- It identifies a complete hierarchy of competencies or personal skills. It allows you to clarify any position issues. It prioritizes and validates the competencies required.
- This can be done for any:
- Leadership/Management Exempt position
- Professional Exempt position
- Hourly non-exempt position
- Anytime you need an unbiased opinion about whether someone is right or wrong for the job, the computer will analyze the input of up to ten respondents to identify the importance of the top personal skills competencies.
- Where can you do this…through the Internet! Have up to ten respondents identify the importance of the top personal skills competencies and then see how your candidate matches up.
The premise behind behavioral interviewing is that the most accurate predictor of future performance is past performance in similar situations. Behavioral interviewing, in fact, is said to be 55 percent predictive of future on-the-job behavior, while traditional interviewing is only ten percent predictive.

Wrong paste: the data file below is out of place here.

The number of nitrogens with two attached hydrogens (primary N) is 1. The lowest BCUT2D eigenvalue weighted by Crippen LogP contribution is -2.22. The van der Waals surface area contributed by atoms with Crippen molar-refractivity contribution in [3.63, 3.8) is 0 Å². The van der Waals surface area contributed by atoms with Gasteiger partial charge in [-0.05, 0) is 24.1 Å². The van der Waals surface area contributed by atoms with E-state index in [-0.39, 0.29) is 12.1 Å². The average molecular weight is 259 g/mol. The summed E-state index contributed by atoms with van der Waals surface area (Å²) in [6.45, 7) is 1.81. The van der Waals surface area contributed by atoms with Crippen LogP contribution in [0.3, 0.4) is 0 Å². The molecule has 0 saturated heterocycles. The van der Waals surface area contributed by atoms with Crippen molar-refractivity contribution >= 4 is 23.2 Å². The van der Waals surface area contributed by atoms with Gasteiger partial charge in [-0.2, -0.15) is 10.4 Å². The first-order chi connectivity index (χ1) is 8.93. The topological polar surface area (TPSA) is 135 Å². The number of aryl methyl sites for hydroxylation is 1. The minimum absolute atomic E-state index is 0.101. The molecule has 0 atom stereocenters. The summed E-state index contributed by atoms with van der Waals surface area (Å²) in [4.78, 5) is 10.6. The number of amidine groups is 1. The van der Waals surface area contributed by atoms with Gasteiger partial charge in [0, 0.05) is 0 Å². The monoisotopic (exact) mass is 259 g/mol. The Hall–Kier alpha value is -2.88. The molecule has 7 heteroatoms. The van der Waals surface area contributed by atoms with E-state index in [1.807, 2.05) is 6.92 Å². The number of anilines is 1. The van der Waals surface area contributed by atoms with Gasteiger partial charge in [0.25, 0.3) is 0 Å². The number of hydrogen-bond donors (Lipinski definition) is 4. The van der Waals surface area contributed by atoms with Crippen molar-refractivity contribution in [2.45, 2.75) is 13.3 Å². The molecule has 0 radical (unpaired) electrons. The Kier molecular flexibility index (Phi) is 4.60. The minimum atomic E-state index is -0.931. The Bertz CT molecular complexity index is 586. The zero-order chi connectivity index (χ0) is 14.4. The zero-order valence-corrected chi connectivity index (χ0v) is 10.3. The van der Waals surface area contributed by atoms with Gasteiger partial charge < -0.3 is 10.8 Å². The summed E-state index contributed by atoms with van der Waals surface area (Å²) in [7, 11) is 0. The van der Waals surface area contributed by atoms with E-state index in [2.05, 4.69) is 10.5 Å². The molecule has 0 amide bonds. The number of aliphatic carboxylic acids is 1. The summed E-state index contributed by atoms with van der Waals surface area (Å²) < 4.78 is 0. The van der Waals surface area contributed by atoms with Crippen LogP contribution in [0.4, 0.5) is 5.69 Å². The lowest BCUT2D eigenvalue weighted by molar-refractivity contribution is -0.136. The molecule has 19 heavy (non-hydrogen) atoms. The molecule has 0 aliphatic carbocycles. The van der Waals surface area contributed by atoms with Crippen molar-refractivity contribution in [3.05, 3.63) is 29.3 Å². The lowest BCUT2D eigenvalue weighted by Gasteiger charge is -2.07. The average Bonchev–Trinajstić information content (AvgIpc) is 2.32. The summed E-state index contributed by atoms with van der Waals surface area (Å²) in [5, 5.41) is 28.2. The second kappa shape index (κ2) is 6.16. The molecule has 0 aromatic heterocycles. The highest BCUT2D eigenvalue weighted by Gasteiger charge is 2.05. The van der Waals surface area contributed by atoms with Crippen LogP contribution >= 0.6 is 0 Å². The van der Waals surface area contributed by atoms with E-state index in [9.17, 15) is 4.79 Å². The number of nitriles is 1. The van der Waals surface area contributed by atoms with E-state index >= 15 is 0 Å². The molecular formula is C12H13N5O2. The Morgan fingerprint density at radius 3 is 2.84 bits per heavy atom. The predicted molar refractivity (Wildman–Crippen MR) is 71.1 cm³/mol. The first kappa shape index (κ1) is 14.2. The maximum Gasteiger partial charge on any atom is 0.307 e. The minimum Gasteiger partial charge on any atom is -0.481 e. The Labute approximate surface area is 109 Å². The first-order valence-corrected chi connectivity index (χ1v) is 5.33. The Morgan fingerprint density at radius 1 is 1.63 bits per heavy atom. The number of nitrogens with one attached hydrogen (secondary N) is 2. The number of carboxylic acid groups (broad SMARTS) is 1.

About the Author
Jennifer Zamecki is the Founder and President of Well-Run Concepts Inc., a Human Resources consulting firm that specializes in the TriMetrix Process for analyzing the unique configuration of personal skills, behaviors, and motivators required for a specific job. Jennifer’s passion and finely-tuned skills in the area of corporate communications and people asset management, has lead her to be considered an expert and key advisor to CEO’s and business owners, in her chosen field of human performance improvement. Please visit www.well-run.com.